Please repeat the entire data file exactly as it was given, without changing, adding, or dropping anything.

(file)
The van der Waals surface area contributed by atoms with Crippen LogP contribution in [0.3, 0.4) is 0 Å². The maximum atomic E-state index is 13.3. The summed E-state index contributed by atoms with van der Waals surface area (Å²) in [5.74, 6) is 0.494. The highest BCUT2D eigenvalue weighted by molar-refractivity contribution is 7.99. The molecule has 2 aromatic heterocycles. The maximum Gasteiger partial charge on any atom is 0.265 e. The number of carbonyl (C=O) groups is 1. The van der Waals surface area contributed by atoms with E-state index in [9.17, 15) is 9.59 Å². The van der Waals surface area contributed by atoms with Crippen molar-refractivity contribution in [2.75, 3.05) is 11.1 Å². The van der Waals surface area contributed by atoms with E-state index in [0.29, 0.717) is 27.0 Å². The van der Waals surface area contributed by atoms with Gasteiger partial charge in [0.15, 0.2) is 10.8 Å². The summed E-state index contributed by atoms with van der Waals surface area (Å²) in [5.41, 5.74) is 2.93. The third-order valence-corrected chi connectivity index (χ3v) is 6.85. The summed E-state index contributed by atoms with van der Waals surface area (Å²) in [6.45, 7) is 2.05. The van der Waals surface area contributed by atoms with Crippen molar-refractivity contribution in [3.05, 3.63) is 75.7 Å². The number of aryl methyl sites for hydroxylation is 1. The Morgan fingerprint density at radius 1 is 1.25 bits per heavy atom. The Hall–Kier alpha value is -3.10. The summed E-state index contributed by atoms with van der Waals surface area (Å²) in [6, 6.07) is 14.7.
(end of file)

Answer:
The van der Waals surface area contributed by atoms with Crippen LogP contribution in [0.3, 0.4) is 0 Å². The maximum atomic E-state index is 13.3. The summed E-state index contributed by atoms with van der Waals surface area (Å²) in [5.74, 6) is 0.494. The highest BCUT2D eigenvalue weighted by molar-refractivity contribution is 7.99. The molecule has 2 aromatic heterocycles. The maximum Gasteiger partial charge on any atom is 0.265 e. The number of carbonyl (C=O) groups is 1. The van der Waals surface area contributed by atoms with E-state index in [9.17, 15) is 9.59 Å². The van der Waals surface area contributed by atoms with Crippen molar-refractivity contribution in [2.75, 3.05) is 11.1 Å². The van der Waals surface area contributed by atoms with E-state index in [0.29, 0.717) is 27.0 Å². The van der Waals surface area contributed by atoms with Gasteiger partial charge in [0.15, 0.2) is 10.8 Å². The summed E-state index contributed by atoms with van der Waals surface area (Å²) in [5.41, 5.74) is 2.93. The third-order valence-corrected chi connectivity index (χ3v) is 6.85. The summed E-state index contributed by atoms with van der Waals surface area (Å²) in [6.45, 7) is 2.05. The van der Waals surface area contributed by atoms with Crippen molar-refractivity contribution in [3.05, 3.63) is 75.7 Å². The number of aryl methyl sites for hydroxylation is 1. The Morgan fingerprint density at radius 1 is 1.25 bits per heavy atom. The Hall–Kier alpha value is -3.10. The summed E-state index contributed by atoms with van der Waals surface area (Å²) in [6, 6.07) is 14.7.